RUSSIA’s latest military moves in Syria have sharpened divisions within the United States administration over whether Russian President Vladimir Putin genuinely backs a United Nations-led initiative to end the civil war or is using the negotiations to mask renewed military support for Syrian President Bashar Assad.
Russia has repositioned artillery near the disputed city of Aleppo, several US officials told Reuters. Despite withdrawing some fixed-wing aircraft in March, Russia has also bolstered its forces in Syria with advanced helicopter gunships, and renewed airstrikes against moderate opposition groups, said U.S. officials, speaking on condition of anonymity.
The Russian reassertion of military backing has prompted some U.S. officials to warn that a failure to respond would be seen by Moscow as a fresh sign of American timidity. That, they say, could encourage Russia to escalate challenges to U.S. and allied militaries through more provocative Russian air and naval maneuvers.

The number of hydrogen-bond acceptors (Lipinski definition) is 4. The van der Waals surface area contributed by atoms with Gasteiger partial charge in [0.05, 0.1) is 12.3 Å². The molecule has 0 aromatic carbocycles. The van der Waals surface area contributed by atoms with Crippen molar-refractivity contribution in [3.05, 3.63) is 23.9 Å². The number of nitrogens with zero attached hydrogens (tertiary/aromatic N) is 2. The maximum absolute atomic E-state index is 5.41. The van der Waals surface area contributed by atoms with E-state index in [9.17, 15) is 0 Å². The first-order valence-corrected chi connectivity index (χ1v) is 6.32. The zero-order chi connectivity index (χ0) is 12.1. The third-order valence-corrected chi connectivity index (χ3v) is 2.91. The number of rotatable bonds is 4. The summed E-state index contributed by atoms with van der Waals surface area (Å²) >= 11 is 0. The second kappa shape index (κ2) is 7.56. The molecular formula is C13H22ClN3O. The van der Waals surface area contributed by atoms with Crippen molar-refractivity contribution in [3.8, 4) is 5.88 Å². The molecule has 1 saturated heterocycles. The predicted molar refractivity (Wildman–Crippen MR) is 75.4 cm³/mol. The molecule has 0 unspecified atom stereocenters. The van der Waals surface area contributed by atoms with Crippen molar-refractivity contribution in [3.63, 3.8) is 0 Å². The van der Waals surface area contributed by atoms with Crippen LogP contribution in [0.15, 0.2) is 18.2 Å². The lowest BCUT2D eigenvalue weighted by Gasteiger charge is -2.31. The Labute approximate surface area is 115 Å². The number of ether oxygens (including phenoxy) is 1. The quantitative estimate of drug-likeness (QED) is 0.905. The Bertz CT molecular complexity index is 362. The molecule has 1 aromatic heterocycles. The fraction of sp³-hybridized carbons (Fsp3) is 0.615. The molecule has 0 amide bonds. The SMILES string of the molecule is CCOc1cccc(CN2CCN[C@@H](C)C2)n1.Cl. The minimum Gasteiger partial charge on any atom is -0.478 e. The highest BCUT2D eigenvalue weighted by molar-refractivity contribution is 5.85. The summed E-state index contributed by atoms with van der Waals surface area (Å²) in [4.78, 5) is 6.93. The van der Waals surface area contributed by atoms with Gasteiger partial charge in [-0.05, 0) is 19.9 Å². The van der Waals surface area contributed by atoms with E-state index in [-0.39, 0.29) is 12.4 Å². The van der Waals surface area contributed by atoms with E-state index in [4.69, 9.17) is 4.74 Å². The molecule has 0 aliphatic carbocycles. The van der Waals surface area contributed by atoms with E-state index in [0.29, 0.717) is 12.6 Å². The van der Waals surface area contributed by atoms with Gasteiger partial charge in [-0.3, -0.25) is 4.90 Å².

They also contend that a U.S. failure to respond would further damage Washington’s relations with Saudi Arabia and other Gulf states seeking to oust Assad, and with Turkey, which has been firing artillery at Islamic State targets in Syria.
The answer, they argue, is stepped-up U.S. support for moderate Syrian rebel factions with more anti-tank missiles and grenade launchers sent through third countries.
However, other officials, including National Security Advisor Susan Rice, have vetoed any significant escalation of U.S. involvement in Syria, the officials said.
“Rice is the fly in the ointment,” said a person familiar with the internal debate.
Obama himself has long been reluctant to deepen U.S. involvement in the war, saying last October that Washington would not get drawn into a “proxy war” with Moscow. His administration has focused more on pressing the fight against the militant Islamic State group, which controls a swathe of northeastern Syria.
The White House declined comment about any internal debate on Syria or Putin’s intentions.
The United States and other Western nations have struggled to read Putin’s intentions ever since Russian forces launched a surprise deployment in support of Assad last September.
His abrupt announcement in March of a partial withdrawal and other steps have continued to leave Western policy makers guessing about his agenda.